Construction Inflation – Midyear Report
General construction cost indices and Input price indices that don’t track whole building cost do not capture the full cost of construction projects. To properly adjust the cost of construction over time you must use actual final cost or selling price indices.
Inflation in construction acts differently than consumer inflation. When there is more work available, inflation increases. When work is scarce, inflation declines. A very large part of the inflation is margins, wholesale, retail and contractor. When nonresidential construction was booming from 2004 through 2008, nonresidential inflation averaged almost 8%/year. When residential construction boomed from 2003 to 2005, inflation in that sector was 10%/year. But from 2009 through 2012 we experienced deflation, the worst year being 2009. Residential construction experienced a total of 17% deflation from 2007 through 2011. From 2008 to 2010, nonresidential buildings experienced 10% deflation in two years.
Since 1993, long-term annual construction inflation for nonresidential buildings has averaged 3.5%, even when including the recessionary period 2007-2011. During rapid growth periods, inflation averages more than 8%.
Spending growth, up 40% in the four-year period 2012-2015, exceeded the growth during the closest similar four-year periods 2003-2006 (37%) and 1996-1999 (36%), which were the two fastest growth periods on record with the highest rates of inflation and productivity loss. Growth peaked at +11%/year in 2014 and 2015, exceeded only slightly by 2004-2005. Although spending growth slowed to only 6.5% in 2016, Construction spending growth for the four-year period 2013-2016 totals 39% and remains near the four-year high. It’s expected that 2017 spending will increase 6.3% and maintain a consistent high four-year level of spending.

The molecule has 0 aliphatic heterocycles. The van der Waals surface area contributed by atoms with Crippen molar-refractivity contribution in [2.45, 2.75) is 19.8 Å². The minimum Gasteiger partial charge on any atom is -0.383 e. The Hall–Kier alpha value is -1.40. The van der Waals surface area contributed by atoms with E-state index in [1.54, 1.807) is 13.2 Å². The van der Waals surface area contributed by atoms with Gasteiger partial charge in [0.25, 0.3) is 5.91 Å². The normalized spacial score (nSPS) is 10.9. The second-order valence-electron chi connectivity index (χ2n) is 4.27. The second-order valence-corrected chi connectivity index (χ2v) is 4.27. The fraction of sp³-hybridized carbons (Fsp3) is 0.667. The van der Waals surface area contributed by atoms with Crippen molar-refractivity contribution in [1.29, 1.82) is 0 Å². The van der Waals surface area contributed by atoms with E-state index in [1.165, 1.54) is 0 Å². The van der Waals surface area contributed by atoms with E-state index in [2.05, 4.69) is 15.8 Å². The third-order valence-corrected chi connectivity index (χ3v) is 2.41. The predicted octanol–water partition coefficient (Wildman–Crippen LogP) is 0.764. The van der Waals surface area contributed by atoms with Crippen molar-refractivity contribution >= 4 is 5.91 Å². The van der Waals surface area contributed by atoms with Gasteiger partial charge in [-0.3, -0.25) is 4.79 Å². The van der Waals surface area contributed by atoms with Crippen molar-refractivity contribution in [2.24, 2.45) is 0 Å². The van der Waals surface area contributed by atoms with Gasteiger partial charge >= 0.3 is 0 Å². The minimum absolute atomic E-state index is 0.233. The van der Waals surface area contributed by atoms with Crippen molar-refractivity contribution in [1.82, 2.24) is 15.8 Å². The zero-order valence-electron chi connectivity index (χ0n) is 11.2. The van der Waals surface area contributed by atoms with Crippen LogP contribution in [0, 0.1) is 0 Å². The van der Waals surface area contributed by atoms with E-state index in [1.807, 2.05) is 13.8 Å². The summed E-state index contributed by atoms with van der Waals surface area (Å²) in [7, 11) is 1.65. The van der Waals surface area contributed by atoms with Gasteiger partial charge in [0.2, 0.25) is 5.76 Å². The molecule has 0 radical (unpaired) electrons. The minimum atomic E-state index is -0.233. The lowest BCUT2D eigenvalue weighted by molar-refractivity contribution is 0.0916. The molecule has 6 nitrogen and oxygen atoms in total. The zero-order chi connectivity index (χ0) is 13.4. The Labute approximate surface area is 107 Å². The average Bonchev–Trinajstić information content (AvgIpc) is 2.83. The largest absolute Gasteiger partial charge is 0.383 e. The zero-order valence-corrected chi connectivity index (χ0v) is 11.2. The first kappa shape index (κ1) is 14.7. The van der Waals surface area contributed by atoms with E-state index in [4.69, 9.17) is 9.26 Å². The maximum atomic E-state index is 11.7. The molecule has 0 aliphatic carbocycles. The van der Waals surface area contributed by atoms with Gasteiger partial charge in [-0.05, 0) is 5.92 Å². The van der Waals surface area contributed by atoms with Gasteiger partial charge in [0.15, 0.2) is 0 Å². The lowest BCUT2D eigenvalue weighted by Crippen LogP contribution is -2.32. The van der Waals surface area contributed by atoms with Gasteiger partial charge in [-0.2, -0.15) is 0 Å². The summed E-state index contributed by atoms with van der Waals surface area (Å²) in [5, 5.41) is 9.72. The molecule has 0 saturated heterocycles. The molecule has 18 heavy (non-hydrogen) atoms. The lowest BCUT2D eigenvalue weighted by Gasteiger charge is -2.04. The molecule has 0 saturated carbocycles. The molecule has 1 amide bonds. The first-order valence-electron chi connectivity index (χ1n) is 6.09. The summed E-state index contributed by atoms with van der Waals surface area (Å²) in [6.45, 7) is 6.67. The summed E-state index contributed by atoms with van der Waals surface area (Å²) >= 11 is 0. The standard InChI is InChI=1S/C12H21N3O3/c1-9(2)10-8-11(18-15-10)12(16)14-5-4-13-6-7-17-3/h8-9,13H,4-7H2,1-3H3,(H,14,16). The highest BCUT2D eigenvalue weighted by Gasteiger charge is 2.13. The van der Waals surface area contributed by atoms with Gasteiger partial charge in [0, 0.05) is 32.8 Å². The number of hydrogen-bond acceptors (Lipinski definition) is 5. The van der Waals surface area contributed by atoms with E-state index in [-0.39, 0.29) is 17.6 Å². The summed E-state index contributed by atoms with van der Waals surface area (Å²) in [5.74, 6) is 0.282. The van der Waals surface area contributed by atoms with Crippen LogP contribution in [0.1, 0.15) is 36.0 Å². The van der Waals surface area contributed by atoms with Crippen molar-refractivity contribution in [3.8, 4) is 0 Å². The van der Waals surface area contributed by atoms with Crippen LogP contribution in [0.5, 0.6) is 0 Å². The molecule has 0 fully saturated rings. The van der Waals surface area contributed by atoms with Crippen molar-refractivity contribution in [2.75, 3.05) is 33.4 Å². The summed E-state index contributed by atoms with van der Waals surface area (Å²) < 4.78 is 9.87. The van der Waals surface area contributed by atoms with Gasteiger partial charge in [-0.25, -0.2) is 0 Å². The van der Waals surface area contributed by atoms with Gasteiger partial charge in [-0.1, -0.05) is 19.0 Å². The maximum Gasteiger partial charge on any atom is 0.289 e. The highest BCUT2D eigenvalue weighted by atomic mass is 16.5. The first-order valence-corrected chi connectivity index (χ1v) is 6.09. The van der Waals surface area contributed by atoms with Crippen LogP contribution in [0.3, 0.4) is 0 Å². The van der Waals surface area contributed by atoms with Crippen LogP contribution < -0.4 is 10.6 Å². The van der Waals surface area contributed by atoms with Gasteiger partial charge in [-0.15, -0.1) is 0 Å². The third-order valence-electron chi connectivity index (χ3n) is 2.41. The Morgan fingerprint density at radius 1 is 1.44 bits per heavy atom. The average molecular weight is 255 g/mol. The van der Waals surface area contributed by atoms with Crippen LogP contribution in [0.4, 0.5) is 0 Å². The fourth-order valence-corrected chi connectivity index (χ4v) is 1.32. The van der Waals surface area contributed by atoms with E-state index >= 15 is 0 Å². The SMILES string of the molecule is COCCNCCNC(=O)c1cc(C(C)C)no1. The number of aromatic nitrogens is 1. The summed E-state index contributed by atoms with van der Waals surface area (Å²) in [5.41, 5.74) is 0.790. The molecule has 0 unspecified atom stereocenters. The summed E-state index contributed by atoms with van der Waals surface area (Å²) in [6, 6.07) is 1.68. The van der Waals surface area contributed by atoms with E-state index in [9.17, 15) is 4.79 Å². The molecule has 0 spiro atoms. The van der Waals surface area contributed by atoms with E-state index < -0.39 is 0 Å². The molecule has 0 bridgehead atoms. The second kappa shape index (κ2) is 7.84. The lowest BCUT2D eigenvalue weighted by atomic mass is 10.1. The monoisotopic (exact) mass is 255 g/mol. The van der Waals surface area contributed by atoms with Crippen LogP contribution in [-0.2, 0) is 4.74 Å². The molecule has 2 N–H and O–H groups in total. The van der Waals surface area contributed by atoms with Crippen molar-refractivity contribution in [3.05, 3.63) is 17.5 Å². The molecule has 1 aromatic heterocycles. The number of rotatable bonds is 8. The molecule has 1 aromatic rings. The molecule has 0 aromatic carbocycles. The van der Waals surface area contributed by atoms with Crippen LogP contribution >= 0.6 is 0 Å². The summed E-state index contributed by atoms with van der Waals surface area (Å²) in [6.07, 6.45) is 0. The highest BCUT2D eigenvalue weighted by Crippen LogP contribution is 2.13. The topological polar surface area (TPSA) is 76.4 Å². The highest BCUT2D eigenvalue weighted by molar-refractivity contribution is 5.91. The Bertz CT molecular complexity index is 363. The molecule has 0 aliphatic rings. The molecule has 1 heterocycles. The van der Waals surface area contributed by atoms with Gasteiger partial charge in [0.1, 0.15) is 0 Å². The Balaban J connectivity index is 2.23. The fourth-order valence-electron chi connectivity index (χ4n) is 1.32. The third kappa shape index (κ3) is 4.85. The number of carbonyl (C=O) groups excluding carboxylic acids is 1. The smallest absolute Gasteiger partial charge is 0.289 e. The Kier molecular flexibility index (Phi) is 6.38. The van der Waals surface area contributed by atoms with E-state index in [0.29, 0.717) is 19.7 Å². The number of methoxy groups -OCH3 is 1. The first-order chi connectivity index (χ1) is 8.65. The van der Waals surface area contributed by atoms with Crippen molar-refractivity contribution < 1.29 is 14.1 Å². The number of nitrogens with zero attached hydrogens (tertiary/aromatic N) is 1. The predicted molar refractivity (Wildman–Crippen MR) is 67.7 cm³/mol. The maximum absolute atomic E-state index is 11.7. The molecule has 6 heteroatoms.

Material input costs to construction went up +2.4% in 2016 after a downward trend from +5% in 2011 led to decreased cost of -2% in 2015, the only negative cost for inputs in the past 20 years. Inputs costs are expected to rise +3% in 2017. But that accounts for only a portion of the final cost of constructed buildings.
Labor input is currently experiencing cost increases. When there is a shortage of labor, contractors may pay a premium to keep their workers. All of that premium may not be picked up in wage reports. Potential labor shortages in an area might result in +8% to +10% inflation on labor cost just over the last two years.
Nationally tracked indices for residential, nonresidential buildings and non-building infrastructure vary to a large degree. When the need arises, it becomes necessary that contractors reference appropriate sector indices to adjust for whole building costs.
ENRBCI and ENRCCI are prefect examples of commonly used indices that do not represent whole building costs, yet are widely used to adjust project costs. An estimator can get into trouble adjusting project costs if not using appropriate indices.
The cost of new residential construction is up on average 6%/year over the last four years. It peaked at 8% in 2013 but dropped to 3.4% in 2015. It’s been back up over 5% for 2016 and 2017 to date. Anticipate residential construction inflation for 2017 and 2018 between 5% and 6%.